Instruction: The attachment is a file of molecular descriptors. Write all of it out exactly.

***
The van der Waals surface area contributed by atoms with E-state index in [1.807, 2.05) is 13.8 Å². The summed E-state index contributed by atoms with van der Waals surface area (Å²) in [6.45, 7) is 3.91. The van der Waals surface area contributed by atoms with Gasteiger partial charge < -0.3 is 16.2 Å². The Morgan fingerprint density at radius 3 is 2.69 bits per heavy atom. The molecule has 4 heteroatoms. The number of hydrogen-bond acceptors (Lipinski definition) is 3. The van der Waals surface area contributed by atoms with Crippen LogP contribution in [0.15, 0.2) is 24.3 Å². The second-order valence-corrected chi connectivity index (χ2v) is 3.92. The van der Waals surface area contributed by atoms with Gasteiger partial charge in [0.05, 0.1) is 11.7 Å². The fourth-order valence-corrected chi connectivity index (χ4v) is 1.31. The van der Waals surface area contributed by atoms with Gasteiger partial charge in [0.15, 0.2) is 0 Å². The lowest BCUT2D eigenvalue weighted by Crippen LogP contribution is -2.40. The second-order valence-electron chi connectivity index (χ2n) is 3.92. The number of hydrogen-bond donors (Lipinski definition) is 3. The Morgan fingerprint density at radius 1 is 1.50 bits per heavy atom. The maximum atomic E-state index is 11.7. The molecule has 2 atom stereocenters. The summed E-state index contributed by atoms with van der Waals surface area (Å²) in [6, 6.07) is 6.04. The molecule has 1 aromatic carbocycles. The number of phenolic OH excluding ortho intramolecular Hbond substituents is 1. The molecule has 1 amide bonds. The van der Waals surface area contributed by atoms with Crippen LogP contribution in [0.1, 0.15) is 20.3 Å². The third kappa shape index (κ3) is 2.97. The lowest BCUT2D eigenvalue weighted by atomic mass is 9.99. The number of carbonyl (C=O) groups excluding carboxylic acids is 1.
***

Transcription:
The van der Waals surface area contributed by atoms with E-state index in [1.807, 2.05) is 13.8 Å². The summed E-state index contributed by atoms with van der Waals surface area (Å²) in [6.45, 7) is 3.91. The van der Waals surface area contributed by atoms with Gasteiger partial charge < -0.3 is 16.2 Å². The Morgan fingerprint density at radius 3 is 2.69 bits per heavy atom. The molecule has 4 heteroatoms. The number of hydrogen-bond acceptors (Lipinski definition) is 3. The van der Waals surface area contributed by atoms with Crippen LogP contribution in [0.15, 0.2) is 24.3 Å². The second-order valence-corrected chi connectivity index (χ2v) is 3.92. The van der Waals surface area contributed by atoms with Gasteiger partial charge in [0.05, 0.1) is 11.7 Å². The fourth-order valence-corrected chi connectivity index (χ4v) is 1.31. The van der Waals surface area contributed by atoms with Gasteiger partial charge in [0.15, 0.2) is 0 Å². The lowest BCUT2D eigenvalue weighted by Crippen LogP contribution is -2.40. The second-order valence-electron chi connectivity index (χ2n) is 3.92. The number of hydrogen-bond donors (Lipinski definition) is 3. The Morgan fingerprint density at radius 1 is 1.50 bits per heavy atom. The maximum atomic E-state index is 11.7. The molecule has 2 atom stereocenters. The summed E-state index contributed by atoms with van der Waals surface area (Å²) in [6, 6.07) is 6.04. The molecule has 1 aromatic carbocycles. The number of phenolic OH excluding ortho intramolecular Hbond substituents is 1. The molecule has 1 amide bonds. The van der Waals surface area contributed by atoms with Crippen LogP contribution in [0.1, 0.15) is 20.3 Å². The third kappa shape index (κ3) is 2.97. The lowest BCUT2D eigenvalue weighted by atomic mass is 9.99. The number of carbonyl (C=O) groups excluding carboxylic acids is 1.